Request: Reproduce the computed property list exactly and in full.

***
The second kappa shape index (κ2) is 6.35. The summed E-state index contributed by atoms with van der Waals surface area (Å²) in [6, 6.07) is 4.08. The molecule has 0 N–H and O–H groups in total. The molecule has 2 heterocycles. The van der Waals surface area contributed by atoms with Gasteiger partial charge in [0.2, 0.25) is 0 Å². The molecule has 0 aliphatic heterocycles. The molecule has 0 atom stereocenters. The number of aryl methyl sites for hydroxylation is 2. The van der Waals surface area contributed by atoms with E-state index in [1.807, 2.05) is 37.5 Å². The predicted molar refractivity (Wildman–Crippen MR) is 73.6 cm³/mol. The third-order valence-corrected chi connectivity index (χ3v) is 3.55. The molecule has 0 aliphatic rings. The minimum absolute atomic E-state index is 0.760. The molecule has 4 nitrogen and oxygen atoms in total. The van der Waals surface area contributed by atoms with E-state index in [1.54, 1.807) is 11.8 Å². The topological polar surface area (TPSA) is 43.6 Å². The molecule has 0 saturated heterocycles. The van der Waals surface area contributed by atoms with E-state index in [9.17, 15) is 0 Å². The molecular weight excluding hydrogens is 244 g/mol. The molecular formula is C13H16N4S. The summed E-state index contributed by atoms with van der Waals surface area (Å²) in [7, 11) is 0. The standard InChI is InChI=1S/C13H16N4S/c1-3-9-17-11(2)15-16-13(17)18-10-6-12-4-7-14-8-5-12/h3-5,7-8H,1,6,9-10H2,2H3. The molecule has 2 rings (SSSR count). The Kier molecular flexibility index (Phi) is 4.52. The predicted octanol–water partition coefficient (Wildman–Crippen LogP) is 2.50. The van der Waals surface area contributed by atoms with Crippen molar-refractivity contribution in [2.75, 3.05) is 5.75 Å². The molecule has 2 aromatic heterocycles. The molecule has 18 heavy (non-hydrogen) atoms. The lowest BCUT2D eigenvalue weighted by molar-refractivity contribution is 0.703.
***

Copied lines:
The second kappa shape index (κ2) is 6.35. The summed E-state index contributed by atoms with van der Waals surface area (Å²) in [6, 6.07) is 4.08. The molecule has 0 N–H and O–H groups in total. The molecule has 2 heterocycles. The van der Waals surface area contributed by atoms with Gasteiger partial charge in [0.2, 0.25) is 0 Å². The molecule has 0 aliphatic heterocycles. The molecule has 0 atom stereocenters. The number of aryl methyl sites for hydroxylation is 2. The van der Waals surface area contributed by atoms with E-state index in [1.807, 2.05) is 37.5 Å². The predicted molar refractivity (Wildman–Crippen MR) is 73.6 cm³/mol. The third-order valence-corrected chi connectivity index (χ3v) is 3.55. The molecule has 0 aliphatic rings. The minimum absolute atomic E-state index is 0.760. The molecule has 4 nitrogen and oxygen atoms in total. The van der Waals surface area contributed by atoms with E-state index in [1.54, 1.807) is 11.8 Å². The topological polar surface area (TPSA) is 43.6 Å². The molecule has 0 saturated heterocycles. The van der Waals surface area contributed by atoms with E-state index in [9.17, 15) is 0 Å². The molecular weight excluding hydrogens is 244 g/mol. The molecular formula is C13H16N4S. The summed E-state index contributed by atoms with van der Waals surface area (Å²) in [7, 11) is 0. The standard InChI is InChI=1S/C13H16N4S/c1-3-9-17-11(2)15-16-13(17)18-10-6-12-4-7-14-8-5-12/h3-5,7-8H,1,6,9-10H2,2H3. The molecule has 2 rings (SSSR count). The Kier molecular flexibility index (Phi) is 4.52. The predicted octanol–water partition coefficient (Wildman–Crippen LogP) is 2.50. The van der Waals surface area contributed by atoms with Crippen molar-refractivity contribution in [2.75, 3.05) is 5.75 Å². The molecule has 2 aromatic heterocycles. The molecule has 18 heavy (non-hydrogen) atoms. The lowest BCUT2D eigenvalue weighted by molar-refractivity contribution is 0.703.